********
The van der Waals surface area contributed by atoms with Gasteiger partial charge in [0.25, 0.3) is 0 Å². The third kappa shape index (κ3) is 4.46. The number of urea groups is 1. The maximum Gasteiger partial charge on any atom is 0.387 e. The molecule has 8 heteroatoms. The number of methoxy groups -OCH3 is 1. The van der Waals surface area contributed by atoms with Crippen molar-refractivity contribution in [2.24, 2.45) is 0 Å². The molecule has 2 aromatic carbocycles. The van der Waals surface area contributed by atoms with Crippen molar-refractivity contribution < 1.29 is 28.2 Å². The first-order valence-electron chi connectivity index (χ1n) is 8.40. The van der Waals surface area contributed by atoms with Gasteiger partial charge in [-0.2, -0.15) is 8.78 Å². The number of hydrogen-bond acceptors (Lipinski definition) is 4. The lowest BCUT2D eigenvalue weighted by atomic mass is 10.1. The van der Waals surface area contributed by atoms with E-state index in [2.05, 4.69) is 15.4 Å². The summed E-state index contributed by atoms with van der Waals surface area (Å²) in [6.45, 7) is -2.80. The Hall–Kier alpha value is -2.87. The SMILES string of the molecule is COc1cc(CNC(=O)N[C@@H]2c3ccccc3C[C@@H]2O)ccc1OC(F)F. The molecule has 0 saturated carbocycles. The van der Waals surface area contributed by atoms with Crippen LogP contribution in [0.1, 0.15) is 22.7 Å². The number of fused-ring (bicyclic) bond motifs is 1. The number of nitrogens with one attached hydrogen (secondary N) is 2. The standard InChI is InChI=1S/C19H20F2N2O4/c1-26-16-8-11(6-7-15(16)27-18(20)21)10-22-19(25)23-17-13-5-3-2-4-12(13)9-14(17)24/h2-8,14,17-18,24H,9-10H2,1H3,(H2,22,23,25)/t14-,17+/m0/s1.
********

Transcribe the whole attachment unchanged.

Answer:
The van der Waals surface area contributed by atoms with Gasteiger partial charge in [0.25, 0.3) is 0 Å². The third kappa shape index (κ3) is 4.46. The number of urea groups is 1. The maximum Gasteiger partial charge on any atom is 0.387 e. The molecule has 8 heteroatoms. The number of methoxy groups -OCH3 is 1. The van der Waals surface area contributed by atoms with Crippen molar-refractivity contribution in [2.24, 2.45) is 0 Å². The molecule has 2 aromatic carbocycles. The van der Waals surface area contributed by atoms with Crippen molar-refractivity contribution < 1.29 is 28.2 Å². The first-order valence-electron chi connectivity index (χ1n) is 8.40. The van der Waals surface area contributed by atoms with Gasteiger partial charge in [-0.2, -0.15) is 8.78 Å². The number of hydrogen-bond acceptors (Lipinski definition) is 4. The lowest BCUT2D eigenvalue weighted by atomic mass is 10.1. The van der Waals surface area contributed by atoms with E-state index in [2.05, 4.69) is 15.4 Å². The summed E-state index contributed by atoms with van der Waals surface area (Å²) in [6.45, 7) is -2.80. The Hall–Kier alpha value is -2.87. The SMILES string of the molecule is COc1cc(CNC(=O)N[C@@H]2c3ccccc3C[C@@H]2O)ccc1OC(F)F. The molecule has 0 saturated carbocycles. The van der Waals surface area contributed by atoms with Crippen LogP contribution in [0.1, 0.15) is 22.7 Å². The number of fused-ring (bicyclic) bond motifs is 1. The number of nitrogens with one attached hydrogen (secondary N) is 2. The standard InChI is InChI=1S/C19H20F2N2O4/c1-26-16-8-11(6-7-15(16)27-18(20)21)10-22-19(25)23-17-13-5-3-2-4-12(13)9-14(17)24/h2-8,14,17-18,24H,9-10H2,1H3,(H2,22,23,25)/t14-,17+/m0/s1.